Bold action needed to tackle ageing society challenges

A new report from the International Longevity Centre outlines bold new ideas that could be embraced so that the UK can benefit more from our greater longevity after years of inaction.

Woman caring for elderly relative


A new report calls for bold action to capitalise on our greater longevity after years of procrastination and for a Parliamentary Demographic Change Select Committee to be set up to audit the government’s progress.

The report, One hundred not out: A route map for long lives, published today by the International Longevity Centre UK (ILC), also calls for the appointment of a cross-governmental inter-ministerial group focused on future generations, led by a cabinet minister, that reports regularly to Parliament. Its remit would be “to consider demographic change, the implications of technological change and environmental sustainability, over a long-term horizon”.

It highlights how society and Government need to rethink and invest more in public policies to ensure a more equitable and healthier lifetime, given life expectancy which was growing for many years has been stalling since 2013 amid growing social inequality.

The report says what is needed is action to promote the benefits of longer lives, to address ageism and to focus on prevention of ill health and poverty throughout people’s lives. It states that “too little modelling of the costs of ageing considers how an increasingly economically active older population could add to economic growth rather than take away from it”.

It sets out wide-ranging ideas for improving health, tackling poverty, building community infrastructure and helping people build relationships and have fun throughout their lives. Among the issues it tackles is work. It cites new research that almost one in ten people (9.54%) aged between 50 and the State Pension Age left work involuntarily in 2023.

It says: “The state pension age is still set significantly higher than healthy life expectancy in many parts of the country, and workplaces aren’t adequately adapted to health needs. And wide health inequalities persist.”

Measures to address this include:

  • Providing funding for employees of all ages to pursue age discrimination claims through the courts
  • Using business rate relief and tax incentives to support the development of co-working hubs and community spaces based within communities
  • Requiring all jobs to be ‘flexible by default’ and encouraging employers to look at reducing hours/4-day weeks
  • Developing Occupational Health Hubs alongside JobCentre Plus
  • Ensuring all workers have access to Midlife MOTs
  • Creating a new scheme to encourage workplace savings; an escalator on auto-enrolment minimum contributions and new ways for self-employed people to save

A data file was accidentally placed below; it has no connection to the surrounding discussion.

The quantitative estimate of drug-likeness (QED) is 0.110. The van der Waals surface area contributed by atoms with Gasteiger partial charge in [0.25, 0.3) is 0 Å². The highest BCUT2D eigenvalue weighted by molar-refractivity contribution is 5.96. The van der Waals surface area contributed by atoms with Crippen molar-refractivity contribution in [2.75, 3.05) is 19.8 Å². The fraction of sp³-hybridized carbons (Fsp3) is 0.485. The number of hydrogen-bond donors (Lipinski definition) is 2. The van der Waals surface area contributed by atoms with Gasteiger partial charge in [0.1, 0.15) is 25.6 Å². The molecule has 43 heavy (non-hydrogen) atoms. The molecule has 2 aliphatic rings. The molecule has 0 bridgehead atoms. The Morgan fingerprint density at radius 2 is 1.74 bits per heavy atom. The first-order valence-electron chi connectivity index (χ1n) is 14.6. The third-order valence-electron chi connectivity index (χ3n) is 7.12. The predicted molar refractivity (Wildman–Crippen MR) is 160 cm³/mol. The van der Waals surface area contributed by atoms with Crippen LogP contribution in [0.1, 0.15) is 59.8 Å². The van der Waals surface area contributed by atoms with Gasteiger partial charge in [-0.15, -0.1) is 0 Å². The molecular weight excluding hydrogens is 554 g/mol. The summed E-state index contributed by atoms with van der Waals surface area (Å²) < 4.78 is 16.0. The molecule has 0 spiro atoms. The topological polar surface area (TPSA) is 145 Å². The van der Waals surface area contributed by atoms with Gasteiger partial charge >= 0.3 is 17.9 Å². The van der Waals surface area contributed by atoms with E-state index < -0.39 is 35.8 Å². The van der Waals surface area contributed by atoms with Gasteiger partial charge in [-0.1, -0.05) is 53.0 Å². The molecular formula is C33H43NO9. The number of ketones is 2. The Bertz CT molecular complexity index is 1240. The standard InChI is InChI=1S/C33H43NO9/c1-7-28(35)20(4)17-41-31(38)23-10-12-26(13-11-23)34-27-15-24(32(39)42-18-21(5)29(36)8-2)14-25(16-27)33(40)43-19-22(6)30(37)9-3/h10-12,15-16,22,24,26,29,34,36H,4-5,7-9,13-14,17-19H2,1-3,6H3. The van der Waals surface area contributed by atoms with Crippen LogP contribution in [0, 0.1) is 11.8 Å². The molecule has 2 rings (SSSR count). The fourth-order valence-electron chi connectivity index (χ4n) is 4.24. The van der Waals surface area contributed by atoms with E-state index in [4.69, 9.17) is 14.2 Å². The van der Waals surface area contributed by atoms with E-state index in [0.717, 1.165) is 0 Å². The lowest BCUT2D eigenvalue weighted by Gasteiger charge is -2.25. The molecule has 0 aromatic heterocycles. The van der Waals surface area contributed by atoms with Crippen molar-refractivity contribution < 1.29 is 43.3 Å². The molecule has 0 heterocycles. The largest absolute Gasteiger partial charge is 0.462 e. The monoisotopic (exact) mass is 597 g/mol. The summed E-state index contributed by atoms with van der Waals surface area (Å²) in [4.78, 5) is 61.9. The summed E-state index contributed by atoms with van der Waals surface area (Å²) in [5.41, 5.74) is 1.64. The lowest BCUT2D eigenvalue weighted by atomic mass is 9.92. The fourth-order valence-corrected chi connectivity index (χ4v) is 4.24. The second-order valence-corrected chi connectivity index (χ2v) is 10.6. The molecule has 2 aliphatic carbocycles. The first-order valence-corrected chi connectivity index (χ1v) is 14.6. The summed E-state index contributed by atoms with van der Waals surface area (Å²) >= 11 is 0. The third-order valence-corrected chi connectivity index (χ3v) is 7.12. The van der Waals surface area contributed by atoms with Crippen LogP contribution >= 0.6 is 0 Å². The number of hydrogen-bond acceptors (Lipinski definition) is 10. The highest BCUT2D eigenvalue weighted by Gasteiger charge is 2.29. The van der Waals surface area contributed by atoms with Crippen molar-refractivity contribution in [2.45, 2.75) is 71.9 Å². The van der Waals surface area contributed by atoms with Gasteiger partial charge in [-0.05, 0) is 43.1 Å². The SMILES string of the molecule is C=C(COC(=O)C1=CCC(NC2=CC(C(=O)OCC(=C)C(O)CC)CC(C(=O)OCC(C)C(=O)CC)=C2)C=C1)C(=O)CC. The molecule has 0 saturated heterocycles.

Other broader measures to promote health include:

  • Ensuring that at least 6% of health spending goes towards preventative activity while embracing the ‘nanny state’ with new measures to curb unhealthy behaviour
  • Opening an innovation fund – the Healthy Ageing Challenge 2.0 – with a focus on developing and scaling new ideas to improve health, adapt workplaces and tackle isolation and loneliness.
  • Creating a new Duke of Edinburgh Award offering fun, fitness, skills development alongside social action for people of all ages
  • Developing new multigenerational community hubs building on the best of Sure Start Centres, community hubs and neighbourhood networks.

The report also proposes some “bold ideas” for more ambitious changes. These include setting up citizens’ panels with the power to make proposals directly to Parliament; developing a new ‘Lifetime Work Standard’, guaranteeing flexible working arrangements, support for carers and access to training and occupational health; and providing financial incentives for physical activity.

David Sinclair, ILC’s Chief Executive, said: “Over a decade ago, a House of Lords cross-party committee warned that we weren’t ready for our ageing future. We still aren’t. Today we also need to consider the growing challenges around long-term environmental sustainability and the implications of technological changes alongside the way we approach human longevity.

“The opportunities for long lives are enormous, but politicians have not been honest enough about the trade-offs we’ll have to make now to reap the rewards of long lives in the decades to come.

“We need an honest debate about how we want to carve up our long lives to deliver the things we want and need – to work, to contribute, to learn, to love, to have fun and to care and be cared for. Getting the balance right will mean doing things differently. We need high-level, cross-governmental work on demographic change. We need to recognise that we might need the state to intervene more in some areas, but we’re also going to have to ask individuals to take more opportunity and even risk in others.”


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